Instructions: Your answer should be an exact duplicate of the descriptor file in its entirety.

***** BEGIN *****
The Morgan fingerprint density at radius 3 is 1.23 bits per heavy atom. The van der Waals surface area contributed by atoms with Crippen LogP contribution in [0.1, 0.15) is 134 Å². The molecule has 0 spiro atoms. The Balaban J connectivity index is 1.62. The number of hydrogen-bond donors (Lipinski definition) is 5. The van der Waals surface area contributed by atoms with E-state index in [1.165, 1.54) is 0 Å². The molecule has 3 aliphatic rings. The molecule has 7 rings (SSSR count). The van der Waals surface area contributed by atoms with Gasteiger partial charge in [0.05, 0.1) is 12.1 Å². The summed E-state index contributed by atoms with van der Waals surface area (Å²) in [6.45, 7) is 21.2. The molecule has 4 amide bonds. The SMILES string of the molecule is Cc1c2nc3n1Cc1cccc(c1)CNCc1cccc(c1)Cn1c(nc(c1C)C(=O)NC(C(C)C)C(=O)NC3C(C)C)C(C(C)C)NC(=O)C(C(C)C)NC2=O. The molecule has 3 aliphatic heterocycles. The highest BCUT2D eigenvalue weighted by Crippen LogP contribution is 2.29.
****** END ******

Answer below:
The Morgan fingerprint density at radius 3 is 1.23 bits per heavy atom. The van der Waals surface area contributed by atoms with Crippen LogP contribution in [0.1, 0.15) is 134 Å². The molecule has 0 spiro atoms. The Balaban J connectivity index is 1.62. The number of hydrogen-bond donors (Lipinski definition) is 5. The van der Waals surface area contributed by atoms with E-state index in [1.165, 1.54) is 0 Å². The molecule has 3 aliphatic rings. The molecule has 7 rings (SSSR count). The van der Waals surface area contributed by atoms with Gasteiger partial charge in [0.05, 0.1) is 12.1 Å². The summed E-state index contributed by atoms with van der Waals surface area (Å²) in [6.45, 7) is 21.2. The molecule has 4 amide bonds. The SMILES string of the molecule is Cc1c2nc3n1Cc1cccc(c1)CNCc1cccc(c1)Cn1c(nc(c1C)C(=O)NC(C(C)C)C(=O)NC3C(C)C)C(C(C)C)NC(=O)C(C(C)C)NC2=O. The molecule has 3 aliphatic heterocycles. The highest BCUT2D eigenvalue weighted by Crippen LogP contribution is 2.29.